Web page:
This guest column originally appeared in WWD May 2021 issue as "The Value of Preparedness is Resilience"
The principle of resilience reminds me of Aesop’s fable about the ants and the grasshopper. In the story, the ants diligently worked all summer to gather and store grain. The ants advised the grasshopper to prepare for the coming winter, but the grasshopper was too busy making music. Come fall, the starving grasshopper was begging the ants for a bite to eat. The ants were not impressed and showed little sympathy for the grasshopper. The lesson here is this: there’s a time for work and a time for play. In the story, the ants are resilient, and the grasshopper, not so much.
Preparedness is a process in building resilience that requires strategic actions to mitigate reasonably foreseeable events. The challenge is looking beyond tomorrow based on knowledge of the past and understanding what could be possible in the future.
We are in midst of the 2021 hurricane season, which comes on the heels of a tough series of winter storms, a record breaking 2020 hurricane season, all while dealing with a global pandemic, likes of which have not been observed for a century. The major difference with prior incidents has been the scale of the consequence, but even that is not completely unprecedented or unforeseeable.
In February, Winter Storm Uri impacted a large area of the south, including Texas, which took an incredible hit due to a series of cascading consequences. The region had not experienced freezing temperatures like what the storm caused since the mid-1980s, so not unprecedented. The critical difference was that multiple elements of the independent Texas power grid had not been winterized, which resulted in massive power outages. Since there was no heat, many homeowners ran their water in attempts to stop lines from freezing. It is notable that building code only requires 18 inches of cover for service lines making them susceptible to freezing due to below freezing temps for several days.
This increased demand resulted in many water systems doubling or tripling production levels to summertime-like levels. That spike in demand meant that consumables were being used at rates higher than typical for this period. However, given hazardous road conditions, suppliers were having difficulties making deliveries. And that pesky loss of power was also impacting the facilities that create the treatment chemicals that are essential to producing safe water. The latter also being the result of limited winterization.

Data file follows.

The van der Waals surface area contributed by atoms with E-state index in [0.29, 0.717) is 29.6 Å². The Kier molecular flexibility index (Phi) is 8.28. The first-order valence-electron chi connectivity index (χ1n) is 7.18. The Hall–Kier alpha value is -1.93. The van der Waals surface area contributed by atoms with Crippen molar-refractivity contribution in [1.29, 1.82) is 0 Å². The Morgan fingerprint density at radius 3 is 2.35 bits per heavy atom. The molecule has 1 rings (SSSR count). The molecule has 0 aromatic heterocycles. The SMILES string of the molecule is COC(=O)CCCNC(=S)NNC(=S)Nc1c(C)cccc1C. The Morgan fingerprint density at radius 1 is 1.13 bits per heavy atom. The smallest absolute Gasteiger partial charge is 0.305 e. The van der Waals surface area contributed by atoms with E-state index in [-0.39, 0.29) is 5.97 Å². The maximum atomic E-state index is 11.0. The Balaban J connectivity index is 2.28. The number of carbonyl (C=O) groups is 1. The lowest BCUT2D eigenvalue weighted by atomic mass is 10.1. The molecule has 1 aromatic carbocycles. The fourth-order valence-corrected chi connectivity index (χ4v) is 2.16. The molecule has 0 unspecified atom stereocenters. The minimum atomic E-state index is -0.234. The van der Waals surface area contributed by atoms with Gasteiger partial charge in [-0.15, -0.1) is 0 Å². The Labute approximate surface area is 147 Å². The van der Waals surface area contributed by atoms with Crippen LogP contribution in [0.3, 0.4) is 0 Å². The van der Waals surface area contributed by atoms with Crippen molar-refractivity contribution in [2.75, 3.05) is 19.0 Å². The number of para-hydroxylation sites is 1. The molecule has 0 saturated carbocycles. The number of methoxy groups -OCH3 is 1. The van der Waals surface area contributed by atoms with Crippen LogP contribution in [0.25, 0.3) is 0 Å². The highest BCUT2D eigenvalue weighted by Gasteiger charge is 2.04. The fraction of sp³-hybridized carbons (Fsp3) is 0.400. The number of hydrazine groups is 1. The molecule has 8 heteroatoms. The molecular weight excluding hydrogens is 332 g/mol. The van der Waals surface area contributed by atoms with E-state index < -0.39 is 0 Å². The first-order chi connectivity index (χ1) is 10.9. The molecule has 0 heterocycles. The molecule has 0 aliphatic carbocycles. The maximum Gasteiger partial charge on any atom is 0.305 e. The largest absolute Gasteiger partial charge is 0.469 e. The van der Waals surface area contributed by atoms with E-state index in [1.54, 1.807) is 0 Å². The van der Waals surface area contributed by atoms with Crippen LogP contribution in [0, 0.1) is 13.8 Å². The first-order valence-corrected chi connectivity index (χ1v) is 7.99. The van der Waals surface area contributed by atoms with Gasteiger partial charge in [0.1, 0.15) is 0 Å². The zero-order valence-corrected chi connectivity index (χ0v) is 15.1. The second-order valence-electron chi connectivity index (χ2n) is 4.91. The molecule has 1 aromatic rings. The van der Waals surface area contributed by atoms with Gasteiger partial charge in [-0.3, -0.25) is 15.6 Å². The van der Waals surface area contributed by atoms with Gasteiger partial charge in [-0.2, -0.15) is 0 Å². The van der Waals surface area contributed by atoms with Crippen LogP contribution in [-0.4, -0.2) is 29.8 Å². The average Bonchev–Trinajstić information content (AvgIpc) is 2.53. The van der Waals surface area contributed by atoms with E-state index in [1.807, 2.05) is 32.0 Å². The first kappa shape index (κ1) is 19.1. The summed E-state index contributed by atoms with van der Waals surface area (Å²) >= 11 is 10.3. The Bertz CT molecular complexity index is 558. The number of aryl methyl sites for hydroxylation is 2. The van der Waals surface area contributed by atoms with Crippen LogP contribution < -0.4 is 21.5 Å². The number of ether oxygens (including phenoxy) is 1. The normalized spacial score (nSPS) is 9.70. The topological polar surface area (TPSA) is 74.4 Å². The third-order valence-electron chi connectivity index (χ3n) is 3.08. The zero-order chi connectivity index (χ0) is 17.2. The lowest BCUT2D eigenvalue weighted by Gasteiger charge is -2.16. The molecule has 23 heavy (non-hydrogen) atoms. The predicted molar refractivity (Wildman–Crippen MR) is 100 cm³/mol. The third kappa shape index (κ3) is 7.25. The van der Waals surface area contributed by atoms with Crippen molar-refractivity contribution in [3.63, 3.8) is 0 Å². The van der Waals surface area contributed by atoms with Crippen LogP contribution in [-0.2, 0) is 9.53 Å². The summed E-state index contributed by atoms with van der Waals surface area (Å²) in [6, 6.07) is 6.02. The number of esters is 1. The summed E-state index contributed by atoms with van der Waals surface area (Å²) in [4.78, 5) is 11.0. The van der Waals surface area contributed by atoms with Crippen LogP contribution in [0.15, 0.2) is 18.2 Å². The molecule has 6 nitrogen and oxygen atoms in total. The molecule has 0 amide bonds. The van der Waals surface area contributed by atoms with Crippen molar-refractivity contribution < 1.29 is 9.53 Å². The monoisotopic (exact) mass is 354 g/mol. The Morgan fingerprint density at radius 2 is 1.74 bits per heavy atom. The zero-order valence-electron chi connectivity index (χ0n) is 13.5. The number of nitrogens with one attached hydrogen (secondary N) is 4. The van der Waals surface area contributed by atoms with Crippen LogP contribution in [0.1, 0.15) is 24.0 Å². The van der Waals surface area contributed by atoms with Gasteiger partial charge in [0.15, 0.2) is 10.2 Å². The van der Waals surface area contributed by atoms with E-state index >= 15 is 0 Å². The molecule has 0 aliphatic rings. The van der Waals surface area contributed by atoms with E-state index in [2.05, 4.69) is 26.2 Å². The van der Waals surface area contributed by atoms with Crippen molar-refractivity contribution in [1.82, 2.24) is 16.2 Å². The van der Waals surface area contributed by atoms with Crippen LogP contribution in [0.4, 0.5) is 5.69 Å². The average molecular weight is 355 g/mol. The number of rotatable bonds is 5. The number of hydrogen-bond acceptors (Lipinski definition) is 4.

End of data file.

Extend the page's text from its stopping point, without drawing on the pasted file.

Indeed, a series of unfortunate events unfolded courtesy of Winter Storm Uri. The damages are estimated to range between $195-295 billion from this one incident across several states.
Congress recognized the value and importance of preparedness when drafting the provision of America’s Water Infrastructure Act of 2018. More specifically, section 2013 mandates utilities to take action to assess threats to their resilience and to implement “strategies and resources to improve the resilience of the system.” This includes preparing “actions, procedures, and equipment which can obviate or significantly lessen the impact of a malevolent act or natural hazard on the public health and the safety and supply of drinking water provided to communities and individuals…” So, what options does a water system have to comply with those requirements and enhance its resilience?
First, it is essential to take inventory of what is already in place using a resource like the Utility Resilience Index (URI). The URI is a set of indicators that a utility can quickly assess where potential gaps or opportunities exist to improve a systems capacity to respond and recover from an incident.
Second, a utility should participate in its state’s Water/Wastewater Agency Response Network (WARN) for mutual aid and assistance. The WARN’s “utilities helping utilities” framework has been extremely effective on numerous occasions in providing rapid response to fellow systems overcome by difficult circumstances.
Third, and perhaps most critical, is understanding the tipping point for power and key supplies. Power is often the single limiting factor in recovery and emergency power options often have complex regulatory and economic constraints. Develop a working relationship with your power provider and seek priority for restoration. If the drinking water and wastewater systems are functional in a community, it takes enormous pressure off emergency responders since it enables a shelter-in-place capability, eliminates the need to evacuate patients from hospitals and maintains fire protection.
Preparedness is not free, resilience is achievable. In hindsight, many, including the grasshopper, would say it is invaluable.